6) Browse to your server/phpmyadmin and log in. Create a new database called “dashboard_production” and a new user called “dashboard” that can log in from Localhost. Use the “Generate” function for the password, and COPY THAT PASSWORD. You’ll need it in a bit. Make sure that your “dashboard” user does not have any global permissions, but set it up with total permissions specifically on the “dashboard_production” database.

7) Open /usr/share/puppet-dashboard/config/database.yml in your Favorite Text Editor. Scroll down – you will find a block of code specific to the “dashboard_production” database. Paste the password in the appropriate spot.

8) Open /etc/mysql/my.cnf in your FTE, and look for “max_packet_size”. Change that value to 32M. Restart the MySQL server

$ service mysql restart

9) Update the following settings in /usr/share/puppet-dashboard/config/settings.yml

 ca_server = [URL of your puppetmaster server]
 enable_inventory_service = true
 inventory_server = [URL of your server]

10) Disable the non-Apache-Passenger puppetmaster job. Open /etc/default/puppetmaster and set

 START = no

11) Enable the background workers for the puppet-dashboard. Open /etc/default/puppet-dashboard-workers and set

 START = yes
 NUM_DELAYED_JOB_WORKERS = [the number of CPU cores on your server]

12) Create a “puppetdb.conf” file in /etc/puppet (NOT in /etc/puppetdb). Set the contents to:

[main]
server = [your server URL]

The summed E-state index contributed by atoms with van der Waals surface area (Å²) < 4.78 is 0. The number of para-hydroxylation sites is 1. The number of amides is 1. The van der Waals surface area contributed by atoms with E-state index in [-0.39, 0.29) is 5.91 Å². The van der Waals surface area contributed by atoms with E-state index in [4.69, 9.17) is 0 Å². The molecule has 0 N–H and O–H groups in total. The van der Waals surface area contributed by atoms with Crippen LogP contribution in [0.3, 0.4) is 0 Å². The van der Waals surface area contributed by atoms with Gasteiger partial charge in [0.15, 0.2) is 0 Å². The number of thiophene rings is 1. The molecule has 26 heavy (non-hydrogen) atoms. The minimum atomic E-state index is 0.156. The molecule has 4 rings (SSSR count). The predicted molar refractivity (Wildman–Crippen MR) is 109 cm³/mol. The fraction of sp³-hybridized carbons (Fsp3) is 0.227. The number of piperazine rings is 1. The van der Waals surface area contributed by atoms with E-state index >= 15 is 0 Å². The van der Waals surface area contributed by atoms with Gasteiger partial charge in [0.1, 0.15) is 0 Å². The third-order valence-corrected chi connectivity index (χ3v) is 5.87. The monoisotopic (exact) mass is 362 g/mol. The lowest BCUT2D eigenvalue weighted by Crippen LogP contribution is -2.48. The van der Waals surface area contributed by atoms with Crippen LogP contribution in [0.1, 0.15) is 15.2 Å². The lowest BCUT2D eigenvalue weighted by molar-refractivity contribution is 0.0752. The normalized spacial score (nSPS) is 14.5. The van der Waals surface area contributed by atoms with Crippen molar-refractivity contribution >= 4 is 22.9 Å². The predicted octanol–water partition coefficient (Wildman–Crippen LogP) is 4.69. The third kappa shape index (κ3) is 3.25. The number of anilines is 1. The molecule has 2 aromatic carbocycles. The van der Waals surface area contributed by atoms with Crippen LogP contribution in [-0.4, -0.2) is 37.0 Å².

port = 8081

13) Edit the file /etc/puppet/puppet.conf. There are several sections delineated by [section name] that may exist in this file – on both the puppetmaster server and the puppet agents. We’re going to set up the [master] section first – add the following, and modify [serverurl] to fit your environment.

 node_terminus = exec
 external_nodes = /usr/bin/env PUPPET_DASHBOARD_URL=http://[serverurl]:3000 /usr/share/puppet-dashboard/bin/external_node
 reports = store, http
 reportsurl = http://[serverurl]:3000/reports/upload
 storeconfigs = true
 storeconfigs_backend = puppetdb

14) And then ADD the following section to the same file. This is how you need to set the puppet.conf file on ALL of your agents that check in to the server – customize [serverurl] and [localhostname].

 [agent]
 server = [serverurl]
 report = true
 pluginsync = true
 certname = [localmachinehostname]

15) You need to edit the /etc/puppet/auth.conf file next. This file contains sections related to what paths are accessible by certain means – SSL key pair, no authentication, locally or from remote systems… etc. They all start with a “path /blah” declaration.